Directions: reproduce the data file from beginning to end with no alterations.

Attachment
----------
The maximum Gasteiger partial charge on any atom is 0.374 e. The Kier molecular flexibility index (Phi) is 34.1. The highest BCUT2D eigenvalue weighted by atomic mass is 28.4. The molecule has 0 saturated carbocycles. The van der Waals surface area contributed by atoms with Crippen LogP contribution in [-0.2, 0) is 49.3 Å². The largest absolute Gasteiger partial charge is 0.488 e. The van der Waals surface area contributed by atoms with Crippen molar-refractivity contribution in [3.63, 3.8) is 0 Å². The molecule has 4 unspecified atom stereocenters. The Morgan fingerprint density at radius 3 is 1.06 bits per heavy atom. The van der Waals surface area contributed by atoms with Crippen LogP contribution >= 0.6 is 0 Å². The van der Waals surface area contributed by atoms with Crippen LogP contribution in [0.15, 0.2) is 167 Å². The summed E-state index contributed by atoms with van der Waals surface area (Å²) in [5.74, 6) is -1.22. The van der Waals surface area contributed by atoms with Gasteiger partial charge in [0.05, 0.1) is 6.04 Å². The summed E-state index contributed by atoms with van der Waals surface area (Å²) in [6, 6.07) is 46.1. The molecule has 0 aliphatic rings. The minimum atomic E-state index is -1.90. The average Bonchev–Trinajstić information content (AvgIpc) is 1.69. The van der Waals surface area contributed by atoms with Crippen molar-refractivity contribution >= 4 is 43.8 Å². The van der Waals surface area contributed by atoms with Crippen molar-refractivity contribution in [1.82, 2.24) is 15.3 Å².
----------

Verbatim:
The maximum Gasteiger partial charge on any atom is 0.374 e. The Kier molecular flexibility index (Phi) is 34.1. The highest BCUT2D eigenvalue weighted by atomic mass is 28.4. The molecule has 0 saturated carbocycles. The van der Waals surface area contributed by atoms with Crippen LogP contribution in [-0.2, 0) is 49.3 Å². The largest absolute Gasteiger partial charge is 0.488 e. The van der Waals surface area contributed by atoms with Crippen molar-refractivity contribution in [3.63, 3.8) is 0 Å². The molecule has 4 unspecified atom stereocenters. The Morgan fingerprint density at radius 3 is 1.06 bits per heavy atom. The van der Waals surface area contributed by atoms with Crippen LogP contribution >= 0.6 is 0 Å². The van der Waals surface area contributed by atoms with Crippen LogP contribution in [0.15, 0.2) is 167 Å². The summed E-state index contributed by atoms with van der Waals surface area (Å²) in [5.74, 6) is -1.22. The van der Waals surface area contributed by atoms with Gasteiger partial charge in [0.05, 0.1) is 6.04 Å². The summed E-state index contributed by atoms with van der Waals surface area (Å²) in [6, 6.07) is 46.1. The molecule has 0 aliphatic rings. The minimum atomic E-state index is -1.90. The average Bonchev–Trinajstić information content (AvgIpc) is 1.69. The van der Waals surface area contributed by atoms with Crippen molar-refractivity contribution >= 4 is 43.8 Å². The van der Waals surface area contributed by atoms with Crippen molar-refractivity contribution in [1.82, 2.24) is 15.3 Å².